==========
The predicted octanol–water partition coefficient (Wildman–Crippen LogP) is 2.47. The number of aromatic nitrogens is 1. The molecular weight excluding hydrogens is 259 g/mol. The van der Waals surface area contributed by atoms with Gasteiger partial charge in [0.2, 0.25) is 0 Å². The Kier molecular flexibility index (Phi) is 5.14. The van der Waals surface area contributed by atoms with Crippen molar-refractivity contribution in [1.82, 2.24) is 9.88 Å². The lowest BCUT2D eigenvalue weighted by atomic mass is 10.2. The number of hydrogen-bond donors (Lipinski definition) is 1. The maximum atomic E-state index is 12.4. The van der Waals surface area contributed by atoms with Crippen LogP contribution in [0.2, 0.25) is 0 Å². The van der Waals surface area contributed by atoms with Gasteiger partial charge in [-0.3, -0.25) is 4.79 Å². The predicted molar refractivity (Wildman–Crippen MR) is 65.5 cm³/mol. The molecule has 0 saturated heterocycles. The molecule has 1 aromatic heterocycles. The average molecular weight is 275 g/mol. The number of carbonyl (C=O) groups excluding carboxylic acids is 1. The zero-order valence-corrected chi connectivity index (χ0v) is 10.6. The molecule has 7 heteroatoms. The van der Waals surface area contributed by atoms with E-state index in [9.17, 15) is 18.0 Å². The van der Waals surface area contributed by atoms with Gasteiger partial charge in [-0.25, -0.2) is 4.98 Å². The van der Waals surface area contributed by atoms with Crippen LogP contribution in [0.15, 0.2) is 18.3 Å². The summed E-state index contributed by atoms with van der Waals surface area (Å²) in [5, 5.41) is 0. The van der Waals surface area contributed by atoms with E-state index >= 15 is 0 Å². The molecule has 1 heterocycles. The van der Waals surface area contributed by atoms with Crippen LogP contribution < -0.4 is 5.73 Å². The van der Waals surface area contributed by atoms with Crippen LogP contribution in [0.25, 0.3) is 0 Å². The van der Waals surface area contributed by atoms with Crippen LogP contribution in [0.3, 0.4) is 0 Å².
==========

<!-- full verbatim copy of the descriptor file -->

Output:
The predicted octanol–water partition coefficient (Wildman–Crippen LogP) is 2.47. The number of aromatic nitrogens is 1. The molecular weight excluding hydrogens is 259 g/mol. The van der Waals surface area contributed by atoms with Gasteiger partial charge in [0.2, 0.25) is 0 Å². The Kier molecular flexibility index (Phi) is 5.14. The van der Waals surface area contributed by atoms with Crippen molar-refractivity contribution in [1.82, 2.24) is 9.88 Å². The lowest BCUT2D eigenvalue weighted by atomic mass is 10.2. The number of hydrogen-bond donors (Lipinski definition) is 1. The maximum atomic E-state index is 12.4. The van der Waals surface area contributed by atoms with Crippen LogP contribution in [0.2, 0.25) is 0 Å². The van der Waals surface area contributed by atoms with Gasteiger partial charge in [-0.3, -0.25) is 4.79 Å². The predicted molar refractivity (Wildman–Crippen MR) is 65.5 cm³/mol. The molecule has 0 saturated heterocycles. The molecule has 1 aromatic heterocycles. The average molecular weight is 275 g/mol. The number of carbonyl (C=O) groups excluding carboxylic acids is 1. The zero-order valence-corrected chi connectivity index (χ0v) is 10.6. The molecule has 7 heteroatoms. The van der Waals surface area contributed by atoms with E-state index in [9.17, 15) is 18.0 Å². The van der Waals surface area contributed by atoms with Gasteiger partial charge in [-0.25, -0.2) is 4.98 Å². The van der Waals surface area contributed by atoms with Crippen LogP contribution in [0.15, 0.2) is 18.3 Å². The summed E-state index contributed by atoms with van der Waals surface area (Å²) in [5, 5.41) is 0. The van der Waals surface area contributed by atoms with E-state index >= 15 is 0 Å². The molecule has 1 heterocycles. The van der Waals surface area contributed by atoms with Crippen LogP contribution < -0.4 is 5.73 Å². The van der Waals surface area contributed by atoms with Crippen LogP contribution in [0.25, 0.3) is 0 Å². The van der Waals surface area contributed by atoms with Crippen LogP contribution in [0.3, 0.4) is 0 Å².